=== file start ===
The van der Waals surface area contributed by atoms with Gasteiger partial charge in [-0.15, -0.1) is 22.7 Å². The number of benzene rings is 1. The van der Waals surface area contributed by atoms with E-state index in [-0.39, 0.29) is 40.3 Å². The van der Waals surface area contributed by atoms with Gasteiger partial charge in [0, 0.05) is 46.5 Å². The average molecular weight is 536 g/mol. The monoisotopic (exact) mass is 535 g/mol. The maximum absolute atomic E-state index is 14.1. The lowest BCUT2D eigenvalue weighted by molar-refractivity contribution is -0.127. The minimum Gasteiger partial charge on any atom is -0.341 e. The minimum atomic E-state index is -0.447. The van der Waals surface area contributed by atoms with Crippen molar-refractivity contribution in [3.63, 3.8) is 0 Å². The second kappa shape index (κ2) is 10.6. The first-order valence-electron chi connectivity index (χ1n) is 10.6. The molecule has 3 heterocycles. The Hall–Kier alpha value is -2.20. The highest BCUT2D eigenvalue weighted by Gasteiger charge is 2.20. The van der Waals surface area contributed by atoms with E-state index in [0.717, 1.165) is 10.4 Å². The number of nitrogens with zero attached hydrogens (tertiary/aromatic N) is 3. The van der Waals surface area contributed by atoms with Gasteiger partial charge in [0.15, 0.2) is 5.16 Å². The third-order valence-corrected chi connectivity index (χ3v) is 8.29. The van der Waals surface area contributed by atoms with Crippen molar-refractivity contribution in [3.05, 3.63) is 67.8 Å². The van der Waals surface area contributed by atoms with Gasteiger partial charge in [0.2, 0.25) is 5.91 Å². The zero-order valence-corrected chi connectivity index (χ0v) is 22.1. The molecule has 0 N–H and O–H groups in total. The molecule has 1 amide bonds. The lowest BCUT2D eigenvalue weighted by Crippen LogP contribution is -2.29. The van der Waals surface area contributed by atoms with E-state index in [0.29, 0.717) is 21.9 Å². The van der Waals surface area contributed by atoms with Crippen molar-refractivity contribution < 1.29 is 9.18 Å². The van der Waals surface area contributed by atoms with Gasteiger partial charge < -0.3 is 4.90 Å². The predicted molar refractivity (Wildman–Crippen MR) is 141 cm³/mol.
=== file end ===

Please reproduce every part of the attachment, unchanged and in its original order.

The van der Waals surface area contributed by atoms with Gasteiger partial charge in [-0.15, -0.1) is 22.7 Å². The number of benzene rings is 1. The van der Waals surface area contributed by atoms with E-state index in [-0.39, 0.29) is 40.3 Å². The van der Waals surface area contributed by atoms with Gasteiger partial charge in [0, 0.05) is 46.5 Å². The average molecular weight is 536 g/mol. The monoisotopic (exact) mass is 535 g/mol. The maximum absolute atomic E-state index is 14.1. The lowest BCUT2D eigenvalue weighted by molar-refractivity contribution is -0.127. The minimum Gasteiger partial charge on any atom is -0.341 e. The minimum atomic E-state index is -0.447. The van der Waals surface area contributed by atoms with Crippen molar-refractivity contribution in [3.63, 3.8) is 0 Å². The second kappa shape index (κ2) is 10.6. The first-order valence-electron chi connectivity index (χ1n) is 10.6. The molecule has 3 heterocycles. The Hall–Kier alpha value is -2.20. The highest BCUT2D eigenvalue weighted by Gasteiger charge is 2.20. The van der Waals surface area contributed by atoms with E-state index in [0.717, 1.165) is 10.4 Å². The number of nitrogens with zero attached hydrogens (tertiary/aromatic N) is 3. The van der Waals surface area contributed by atoms with Gasteiger partial charge in [0.15, 0.2) is 5.16 Å². The third-order valence-corrected chi connectivity index (χ3v) is 8.29. The van der Waals surface area contributed by atoms with Crippen molar-refractivity contribution in [3.05, 3.63) is 67.8 Å². The van der Waals surface area contributed by atoms with Gasteiger partial charge in [0.2, 0.25) is 5.91 Å². The zero-order valence-corrected chi connectivity index (χ0v) is 22.1. The molecule has 0 N–H and O–H groups in total. The molecule has 1 amide bonds. The lowest BCUT2D eigenvalue weighted by Crippen LogP contribution is -2.29. The van der Waals surface area contributed by atoms with E-state index in [0.29, 0.717) is 21.9 Å². The van der Waals surface area contributed by atoms with Crippen molar-refractivity contribution < 1.29 is 9.18 Å². The van der Waals surface area contributed by atoms with Gasteiger partial charge < -0.3 is 4.90 Å². The predicted molar refractivity (Wildman–Crippen MR) is 141 cm³/mol.